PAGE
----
While ministry builds support to confront Nicaragua's government, 'zero' contact with arrested pastors

While ministry builds support to confront Nicaragua's government, 'zero' contact with arrested pastors

While ministry builds support to confront Nicaragua's government, 'zero' contact with arrested pastors

Support for their cause is growing but nothing has changed for 11 pastors and ministry leaders who remain jailed in Nicaragua.

The group was working with missionary Britt Hancock of Texas-based Mountain Gateway when the 11 were indicted earlier this year by the Nicaraguan government on charges of money laundering and organized crime.

Hancock is the founder and director of Mountain Gateway, which seeks to disciple national leaders and train pastors in unchurched countries. He was joined in Nicaragua by his won Jacob Hancock and daughter-in-law Cassandra Hancock.

A Mountain Gateway statement in January said, “These charges are based on erroneous information, and Mountain Gateway will do everything in its power to resolve this through diplomatic channels.”

The three of them risk arrest should they return to Nicaragua so, instead of returning, Britt Hancock is building Washington contacts in an effort to help free the Nicaraguan pastors.

“Our coalition is building,” Hancock said on Washington Watch Wednesday. “Congress continues to take action. We have two resolutions, one in the House and one in the Senate, that condemn Nicaragua and their actions in our case.”

Hancock hopes pressure from the U.S. and other countries will eventually cause the Nicaraguan government to relent and release the prisoners.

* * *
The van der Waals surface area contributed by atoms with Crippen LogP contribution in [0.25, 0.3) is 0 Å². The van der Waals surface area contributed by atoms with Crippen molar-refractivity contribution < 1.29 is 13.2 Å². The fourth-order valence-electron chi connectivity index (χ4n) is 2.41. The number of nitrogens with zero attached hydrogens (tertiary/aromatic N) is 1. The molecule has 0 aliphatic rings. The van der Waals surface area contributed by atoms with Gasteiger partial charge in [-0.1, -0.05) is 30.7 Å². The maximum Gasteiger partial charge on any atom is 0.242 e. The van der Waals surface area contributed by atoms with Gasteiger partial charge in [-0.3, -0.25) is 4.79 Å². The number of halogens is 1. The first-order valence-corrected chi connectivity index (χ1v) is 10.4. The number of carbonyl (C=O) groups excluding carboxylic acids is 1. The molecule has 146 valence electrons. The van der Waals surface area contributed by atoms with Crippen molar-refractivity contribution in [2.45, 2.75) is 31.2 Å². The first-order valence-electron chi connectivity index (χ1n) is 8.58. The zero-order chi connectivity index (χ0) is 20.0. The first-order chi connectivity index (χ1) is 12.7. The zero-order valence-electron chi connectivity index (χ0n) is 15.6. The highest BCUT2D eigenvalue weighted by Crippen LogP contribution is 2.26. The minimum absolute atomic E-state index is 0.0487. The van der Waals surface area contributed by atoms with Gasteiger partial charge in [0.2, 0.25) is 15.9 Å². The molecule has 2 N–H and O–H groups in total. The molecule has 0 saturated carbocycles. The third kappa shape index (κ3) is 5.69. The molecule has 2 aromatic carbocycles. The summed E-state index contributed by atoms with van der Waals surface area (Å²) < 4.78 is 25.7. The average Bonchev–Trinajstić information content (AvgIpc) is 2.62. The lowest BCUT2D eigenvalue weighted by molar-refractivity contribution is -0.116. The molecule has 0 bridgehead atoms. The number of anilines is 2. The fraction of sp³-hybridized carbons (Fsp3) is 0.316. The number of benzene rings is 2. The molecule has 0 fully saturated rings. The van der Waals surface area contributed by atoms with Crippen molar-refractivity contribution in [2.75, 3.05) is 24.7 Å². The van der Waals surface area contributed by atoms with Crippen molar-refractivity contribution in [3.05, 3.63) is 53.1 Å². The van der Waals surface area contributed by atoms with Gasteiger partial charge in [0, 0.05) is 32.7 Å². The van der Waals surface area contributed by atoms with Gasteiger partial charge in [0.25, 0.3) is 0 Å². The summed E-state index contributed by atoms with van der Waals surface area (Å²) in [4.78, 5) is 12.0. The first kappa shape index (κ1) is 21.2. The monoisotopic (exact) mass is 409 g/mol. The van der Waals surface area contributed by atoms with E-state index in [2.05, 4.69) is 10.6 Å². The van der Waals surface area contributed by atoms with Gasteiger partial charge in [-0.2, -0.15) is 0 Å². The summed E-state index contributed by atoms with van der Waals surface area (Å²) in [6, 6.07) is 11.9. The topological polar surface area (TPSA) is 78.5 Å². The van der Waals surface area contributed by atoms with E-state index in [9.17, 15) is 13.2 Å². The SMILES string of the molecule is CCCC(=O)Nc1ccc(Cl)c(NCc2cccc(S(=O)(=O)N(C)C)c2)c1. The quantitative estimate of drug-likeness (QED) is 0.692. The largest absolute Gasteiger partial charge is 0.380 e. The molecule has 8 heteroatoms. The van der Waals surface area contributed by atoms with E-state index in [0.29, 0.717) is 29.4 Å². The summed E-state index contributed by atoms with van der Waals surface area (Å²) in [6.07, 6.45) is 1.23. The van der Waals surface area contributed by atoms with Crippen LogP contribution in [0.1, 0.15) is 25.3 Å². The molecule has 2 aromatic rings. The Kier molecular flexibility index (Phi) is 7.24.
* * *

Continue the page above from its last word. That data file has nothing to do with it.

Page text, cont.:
The Organization of American States, a group that promotes human rights, electoral oversight, social and economic gains among lesser developed countries in the Americas, has gotten involved.

The United Nations could be getting on board soon, Hancock told show host Tony Perkins.

“Things are happening. These things help us pressure the government of Nicaragua,” Hancock said.

Hancock, Britt (evangelist) Hancock

The pastors face between 12 and 15 years in prison and combined fines in excess of $80 million.

There has been “zero communication” with the pastors, Hancock said.

“They’ve still not been allowed to see any of their family members. It’s like they’re sealed away. We (in the U.S.) still have separation of powers and due process of law is not dead. I’m sitting here because we’re dealing with a country that’s down the road in communism and Marxist ideology, no due process of law, no separation of powers,” he said.

Mountain Gateway is not the only religious organization struggling with Nicaraguan President Daniel Ortega and his wife, Vice President Rosario Murillo. Last week, three priests were expelled from the country, the Catholic News Agency reported. The Red Cross has been kicked out, too.

Hancock told show host Tony Perkins the government's interest in the finances of Mountain Gateway came after the group's overwhelming success with mass evangelism – a revival that first came with the government's blessing.

"We got permission to do 20 mass evangelism crusades throughout the country. We had 6,000 churches working together. Every space that we got for a campaign, God filled it up with extremely desperate people. We had 200,000 people the second night. There was just a massive response. We had hundreds of thousands of people respond," he said.

Soon the focus for Hancock and his team shifted from reaching the lost to defending themselves.

Nicaragua ‘notice’ slows work in Mexico

Through Interpol, the international criminal police organization, the Ortega government put out notices with various countries of its status for Mountain Gateway.

Some countries have shown sympathy, including Mexico, the region’s largest.

“We know of six countries besides Nicaragua that have said they’ll arrest us if we go there. The most problematic for us is Mexico because we have a big ministry footprint there. We have two children’s home. We’ve rescued over 2,000 children from human trafficking in the last 20 years. We’re in probably 100 villages doing great commission work and drug rehab work,” Hancock said.

“But the tip of our spear right now is our people that are in prison. Then we’ll deal with some of these other things,” he said.